A Bend In The Willow is women’s fiction and is the tale of one women with two names and separate lives which ultimately mesh together.
Robin Lee Carter grew up in Willowood Kentucky. Her father was an abusive drunk who suffered post war PTSD and he was violent towards all three of his children.
By the age of seventeen, Robin’s youngest brother had tied after an unattended head injury caused by her father, her mother had died of cancer and Robin had suffered ten years of sexual abuse from her father. One evening he raped her and broke her arm in his drunkenness, then fell asleep in oil covered overalls with a lit cigarette.
Robin fled the scene of the fire which resulted, with money to start a new life and her father’s child in her belly. She tried in vain to contact her older brother for a year after the fire, then gave up.
She gave her baby away and made a new life for herself eventually marrying again and having a new child. But when her son Michael is diagnose with a rare Leukemia she must face the past to see if her family are suitable bone marrow donors.
An emotional tale for both Robin and the people whose lives she had connections with. Her adopted son, like so many children, had many questions and set backs because of his adoption and the hopes he raised of being reunited with his birth mother. Husband Ben who was devastated to find his wife had lied to him about her past. And for Robin’s brother Kyle who went into a burning house believing he needed to rescue his sister and almost losing his own life because of his heroic actions.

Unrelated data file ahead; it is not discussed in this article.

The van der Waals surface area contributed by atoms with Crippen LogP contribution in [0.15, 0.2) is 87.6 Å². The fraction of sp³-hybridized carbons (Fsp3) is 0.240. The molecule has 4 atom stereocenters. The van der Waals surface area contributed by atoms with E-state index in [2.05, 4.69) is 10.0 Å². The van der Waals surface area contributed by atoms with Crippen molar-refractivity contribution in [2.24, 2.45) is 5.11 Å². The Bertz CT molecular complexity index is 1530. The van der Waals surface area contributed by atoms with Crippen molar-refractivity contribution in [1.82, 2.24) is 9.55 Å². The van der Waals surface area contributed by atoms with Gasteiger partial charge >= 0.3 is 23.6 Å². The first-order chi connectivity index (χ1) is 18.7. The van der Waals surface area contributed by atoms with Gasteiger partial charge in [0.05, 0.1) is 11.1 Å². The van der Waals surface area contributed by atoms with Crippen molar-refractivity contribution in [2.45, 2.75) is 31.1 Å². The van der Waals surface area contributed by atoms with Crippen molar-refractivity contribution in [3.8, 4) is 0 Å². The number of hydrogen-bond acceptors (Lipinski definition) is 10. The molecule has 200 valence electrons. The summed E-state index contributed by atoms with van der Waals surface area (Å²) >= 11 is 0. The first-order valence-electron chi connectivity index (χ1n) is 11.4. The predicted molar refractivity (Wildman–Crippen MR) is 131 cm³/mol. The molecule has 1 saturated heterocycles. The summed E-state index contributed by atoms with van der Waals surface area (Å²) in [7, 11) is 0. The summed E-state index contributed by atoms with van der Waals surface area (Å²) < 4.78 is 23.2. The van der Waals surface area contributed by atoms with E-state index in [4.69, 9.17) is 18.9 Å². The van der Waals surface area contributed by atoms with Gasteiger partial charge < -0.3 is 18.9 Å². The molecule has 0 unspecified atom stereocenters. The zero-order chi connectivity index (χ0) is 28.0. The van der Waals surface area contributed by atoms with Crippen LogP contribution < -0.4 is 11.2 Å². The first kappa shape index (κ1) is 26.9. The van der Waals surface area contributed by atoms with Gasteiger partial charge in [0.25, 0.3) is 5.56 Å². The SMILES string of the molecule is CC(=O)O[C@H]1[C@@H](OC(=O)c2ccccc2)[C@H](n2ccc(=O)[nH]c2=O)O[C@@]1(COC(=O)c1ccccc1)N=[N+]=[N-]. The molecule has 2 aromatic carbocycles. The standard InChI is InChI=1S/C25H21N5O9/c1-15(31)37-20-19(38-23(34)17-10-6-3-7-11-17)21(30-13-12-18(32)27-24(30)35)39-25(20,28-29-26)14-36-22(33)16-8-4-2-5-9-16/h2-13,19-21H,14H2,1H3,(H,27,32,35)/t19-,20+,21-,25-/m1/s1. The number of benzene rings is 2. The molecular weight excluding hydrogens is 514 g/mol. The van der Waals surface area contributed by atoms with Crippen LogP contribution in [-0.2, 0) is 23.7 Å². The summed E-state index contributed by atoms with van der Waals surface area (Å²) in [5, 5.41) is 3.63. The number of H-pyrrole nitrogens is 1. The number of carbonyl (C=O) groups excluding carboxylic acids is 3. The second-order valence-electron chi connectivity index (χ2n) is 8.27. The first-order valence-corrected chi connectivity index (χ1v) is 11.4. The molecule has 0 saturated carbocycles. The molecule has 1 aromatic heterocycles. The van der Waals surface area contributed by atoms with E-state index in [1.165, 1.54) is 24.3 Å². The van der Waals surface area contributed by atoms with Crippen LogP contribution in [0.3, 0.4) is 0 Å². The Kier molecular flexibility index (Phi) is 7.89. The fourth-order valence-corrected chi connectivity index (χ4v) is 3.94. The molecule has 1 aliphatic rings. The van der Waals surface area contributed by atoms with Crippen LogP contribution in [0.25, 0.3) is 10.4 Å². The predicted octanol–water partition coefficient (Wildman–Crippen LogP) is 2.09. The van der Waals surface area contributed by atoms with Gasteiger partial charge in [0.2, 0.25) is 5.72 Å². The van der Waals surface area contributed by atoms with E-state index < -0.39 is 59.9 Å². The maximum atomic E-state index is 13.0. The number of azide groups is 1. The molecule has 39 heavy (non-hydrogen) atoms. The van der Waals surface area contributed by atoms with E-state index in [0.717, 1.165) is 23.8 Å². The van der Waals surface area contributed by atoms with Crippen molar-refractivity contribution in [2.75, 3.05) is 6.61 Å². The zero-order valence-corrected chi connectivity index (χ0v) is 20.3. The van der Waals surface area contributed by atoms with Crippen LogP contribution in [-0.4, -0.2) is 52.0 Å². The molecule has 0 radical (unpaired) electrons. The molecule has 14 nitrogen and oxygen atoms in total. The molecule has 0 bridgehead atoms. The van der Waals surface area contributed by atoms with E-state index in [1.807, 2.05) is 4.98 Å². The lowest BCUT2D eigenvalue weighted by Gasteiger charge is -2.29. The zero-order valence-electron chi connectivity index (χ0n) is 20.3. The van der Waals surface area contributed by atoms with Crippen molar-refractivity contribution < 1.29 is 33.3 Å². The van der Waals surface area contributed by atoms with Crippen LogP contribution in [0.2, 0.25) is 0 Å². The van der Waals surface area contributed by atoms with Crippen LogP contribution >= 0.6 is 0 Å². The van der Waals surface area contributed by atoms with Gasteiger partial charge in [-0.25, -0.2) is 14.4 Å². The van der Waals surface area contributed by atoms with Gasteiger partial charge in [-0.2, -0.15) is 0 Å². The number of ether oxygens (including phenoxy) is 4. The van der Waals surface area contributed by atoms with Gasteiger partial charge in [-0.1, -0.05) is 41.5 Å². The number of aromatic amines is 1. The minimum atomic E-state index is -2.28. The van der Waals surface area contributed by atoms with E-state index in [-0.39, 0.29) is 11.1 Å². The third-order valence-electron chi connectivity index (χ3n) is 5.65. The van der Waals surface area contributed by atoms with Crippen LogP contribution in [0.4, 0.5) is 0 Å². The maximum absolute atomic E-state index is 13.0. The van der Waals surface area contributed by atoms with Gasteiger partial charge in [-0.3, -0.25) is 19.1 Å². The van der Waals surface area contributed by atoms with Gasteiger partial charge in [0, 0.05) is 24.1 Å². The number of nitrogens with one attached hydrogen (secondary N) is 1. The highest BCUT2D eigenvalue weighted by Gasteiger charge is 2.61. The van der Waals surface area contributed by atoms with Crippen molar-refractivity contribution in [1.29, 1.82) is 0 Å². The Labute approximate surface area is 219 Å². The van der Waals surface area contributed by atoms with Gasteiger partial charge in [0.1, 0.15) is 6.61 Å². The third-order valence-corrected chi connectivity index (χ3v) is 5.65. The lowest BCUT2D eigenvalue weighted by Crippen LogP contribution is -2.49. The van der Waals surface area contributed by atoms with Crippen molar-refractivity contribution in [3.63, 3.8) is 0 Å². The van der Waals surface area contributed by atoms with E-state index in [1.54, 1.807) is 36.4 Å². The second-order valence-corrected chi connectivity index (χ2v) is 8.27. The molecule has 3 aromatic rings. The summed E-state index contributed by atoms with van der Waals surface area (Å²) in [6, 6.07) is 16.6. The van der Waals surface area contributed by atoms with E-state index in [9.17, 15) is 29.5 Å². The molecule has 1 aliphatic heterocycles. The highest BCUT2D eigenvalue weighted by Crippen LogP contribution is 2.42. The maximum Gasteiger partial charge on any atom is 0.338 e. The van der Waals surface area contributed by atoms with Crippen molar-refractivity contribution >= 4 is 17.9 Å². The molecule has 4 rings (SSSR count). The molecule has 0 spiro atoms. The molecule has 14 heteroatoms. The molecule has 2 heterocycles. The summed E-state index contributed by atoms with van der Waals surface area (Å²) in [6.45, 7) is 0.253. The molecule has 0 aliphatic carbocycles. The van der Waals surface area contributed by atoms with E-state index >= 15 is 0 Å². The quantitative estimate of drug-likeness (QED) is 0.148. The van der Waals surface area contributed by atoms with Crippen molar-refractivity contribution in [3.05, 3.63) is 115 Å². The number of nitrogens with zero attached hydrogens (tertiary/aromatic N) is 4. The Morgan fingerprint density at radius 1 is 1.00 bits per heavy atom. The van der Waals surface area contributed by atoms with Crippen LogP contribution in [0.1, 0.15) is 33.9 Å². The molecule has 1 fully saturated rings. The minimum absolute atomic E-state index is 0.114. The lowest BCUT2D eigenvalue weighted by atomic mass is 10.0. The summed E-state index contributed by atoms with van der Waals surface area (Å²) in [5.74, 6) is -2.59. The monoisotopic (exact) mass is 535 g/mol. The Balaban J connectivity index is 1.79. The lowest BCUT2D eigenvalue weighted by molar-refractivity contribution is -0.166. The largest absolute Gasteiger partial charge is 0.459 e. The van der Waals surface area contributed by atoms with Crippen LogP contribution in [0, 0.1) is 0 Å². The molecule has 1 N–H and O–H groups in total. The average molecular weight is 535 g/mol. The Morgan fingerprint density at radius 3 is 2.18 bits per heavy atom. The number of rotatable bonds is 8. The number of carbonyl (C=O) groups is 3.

My favourite character was Kyle’s daughter Loralee, her angelic childhood reasoning and determination to see the good in people and to want to do her best, bound so many of the other characters together. Add this to several plot points to capture your empathy and compassion, this is a quick, enjoyable read.
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Willowood, Kentucky 1965 – Robin Lee Carter sets a fire that kills her rapist, then disappears. She reinvents herself and is living a respectable life as Catherine Henry, married to a medical school dean in Tucson, Arizona. In 1985, when their 5-year-old son, Michael, is diagnosed with a chemotherapy-resistant leukemia, Catherine must return to Willowood, face her family and the 19-year-old son, a product of her rape, she gave up for adoption. She knows her return will lead to a murder charge, but Michael needs a bone marrow transplant. Will she find forgiveness, and is she willing to lose everything, including her life, to save her dying son?
About the author
Susan Clayton-Goldner was born in New Castle, Delaware and grew up with four brothers along the banks of the Delaware River. She is a graduate of the University of Arizona’s Creative Writing Program and has been writing most of her life. Her novels have been finalists for The Hemingway Award, the Heeken Foundation Fellowship, the Writers Foundation and the Publishing On-line Contest. Susan won the National Writers’ Association Novel Award twice for unpublished novels and her poetry was nominated for a Pushcart Prize.
Her work has appeared in numerous literary journals and anthologies including Animals as Teachers and Healers, published by Ballantine Books, Our Mothers/Ourselves, by the Greenwood Publishing Group, The Hawaii Pacific Review-Best of a Decade, and New Millennium Writings. A collection of her poems, A Question of Mortality was released in 2014 by Wellstone Press. Prior to writing full time, Susan worked as the Director of Corporate Relations for University Medical Center in Tucson, Arizona.
Susan shares a life in Grants Pass, Oregon with her husband, Andreas, her fictional characters, and more books than one person could count.